Not Easy

It’s Hard As Hell Being The Oldest Sibling

They’re asked to lead, take responsibility and get less attention.

Originally Published: 
A waist-up shot of a mother hugging her son next to the kitchen counter looking happy with her son. ...
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Recently, I had to sit my 9-year-old down at the kitchen counter for a little chat about attitude and respect. Apparently, 9 is more pre-teen than I expected, and the last couple months had felt increasingly difficult: I was getting eye rolls, sarcastic responses, and visible frustration with even the smallest asks and demands. So I talked to him about the importance of following family rules, setting an example, and treating people with kindness even when tired or frustrated. And at the end of my lecture, I gave him the floor. I figured it was only fair to let him vent some of his frustrations, which might be the cause of some of his attitude.

“It’s not actually easy, Mom,” he said with tears in his eyes, “being the big brother to three younger siblings. And I don’t feel like I get enough attention, and I am frustrated.”

The statement hit me like a freight train; although it didn’t excuse any poor behavior, it was right. Being one of four kids means living in a bit of chaos all the time, rarely being able to carve out your own space. And yeah, that’s probably pretty frustrating.

I guess I didn’t factor that in when deciding to have four kids. Honestly, both my husband and I are both very high-energy and involved. Between the two of us, I assumed there was more than enough to go around. And if I’m being brutally honest with myself, I think I overlooked the importance of one-on-one time and how difficult that would be to achieve with this many kids.

As the oldest, my son has always been asked to lead. Since he was two, there’s been someone on the scene who has needed me more. And so he’s often been thrust into small situations where he’s been asked to bear the burden of the little ones, with things like buckling a seat belt, holding a hand, keeping an eye out, or taking the less desired option in a scenario to avoid a meltdown by one of his siblings.

I know that he’s gaining a lot, too. Through his frustration, I believe he is learning patience, adaptability, empathy, and independence. And so much of our motivation to create this large nuclear family was to provide our kids with a network of siblings. These little people who have come after my son — who have taken attention and time away from him in the short term — will be the people he hopefully spends the rest of his life feeling incredibly connected to and supported by. I hope that he will celebrate holidays with them, grow and mold his own families with their support, and lean on them through the trials and tragedies of life. That’s a great gift that I want for him.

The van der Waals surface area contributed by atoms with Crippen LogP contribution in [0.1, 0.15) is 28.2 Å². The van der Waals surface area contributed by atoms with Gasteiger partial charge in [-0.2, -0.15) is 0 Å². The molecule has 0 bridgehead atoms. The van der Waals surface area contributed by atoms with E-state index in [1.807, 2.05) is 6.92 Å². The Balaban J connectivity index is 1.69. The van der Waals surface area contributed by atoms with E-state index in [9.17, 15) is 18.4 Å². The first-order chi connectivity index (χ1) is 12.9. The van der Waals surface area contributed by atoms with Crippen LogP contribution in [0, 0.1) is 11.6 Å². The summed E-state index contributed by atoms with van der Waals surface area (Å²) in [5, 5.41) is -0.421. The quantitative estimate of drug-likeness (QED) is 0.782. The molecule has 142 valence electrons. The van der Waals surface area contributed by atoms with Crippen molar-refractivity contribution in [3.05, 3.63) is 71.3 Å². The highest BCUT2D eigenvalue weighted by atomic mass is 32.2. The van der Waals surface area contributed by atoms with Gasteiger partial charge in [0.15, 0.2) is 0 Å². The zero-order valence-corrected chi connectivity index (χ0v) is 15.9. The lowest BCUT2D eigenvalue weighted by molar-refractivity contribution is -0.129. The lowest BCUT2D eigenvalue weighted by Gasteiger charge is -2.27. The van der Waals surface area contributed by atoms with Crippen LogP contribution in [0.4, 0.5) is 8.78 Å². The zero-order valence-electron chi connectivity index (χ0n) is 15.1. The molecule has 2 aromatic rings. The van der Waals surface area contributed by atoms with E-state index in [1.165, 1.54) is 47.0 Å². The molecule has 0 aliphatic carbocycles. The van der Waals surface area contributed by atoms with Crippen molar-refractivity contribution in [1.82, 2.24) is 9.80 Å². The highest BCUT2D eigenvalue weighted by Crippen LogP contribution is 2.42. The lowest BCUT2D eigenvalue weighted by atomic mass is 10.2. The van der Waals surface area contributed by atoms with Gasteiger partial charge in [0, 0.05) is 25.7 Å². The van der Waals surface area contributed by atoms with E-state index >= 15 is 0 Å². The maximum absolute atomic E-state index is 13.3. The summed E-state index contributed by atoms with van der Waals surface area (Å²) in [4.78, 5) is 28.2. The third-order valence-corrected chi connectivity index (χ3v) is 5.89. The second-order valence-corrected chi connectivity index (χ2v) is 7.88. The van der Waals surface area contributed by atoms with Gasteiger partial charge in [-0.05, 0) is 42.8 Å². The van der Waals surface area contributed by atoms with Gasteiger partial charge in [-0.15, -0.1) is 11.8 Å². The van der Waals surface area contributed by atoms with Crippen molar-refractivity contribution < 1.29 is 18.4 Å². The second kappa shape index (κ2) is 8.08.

But in the meantime, I need to help him navigate his frustration with our current family system. His comment served as a good wake-up call that I need to do better at carving out special one-on-one moments with each of my kids. I don’t know how often we will be able to squeeze in a solo mission to the movies, but I’m confident I can create small pockets of time to connect alone with each kid throughout the week with a more conscious effort. And I will validate his feelings — explaining that I understand how frustrating it can feel to share your parents' time and attention with younger siblings — while also trying to show him the beauty, benefits, and fun of a big family unit. And I will feel proud that I am raising a young boy who has the emotional awareness to explain his feelings in such an articulate way. I think that’s a win.

Samm is an ex-lawyer and mom of four who swears a lot. Find her on Instagram @sammbdavidson.

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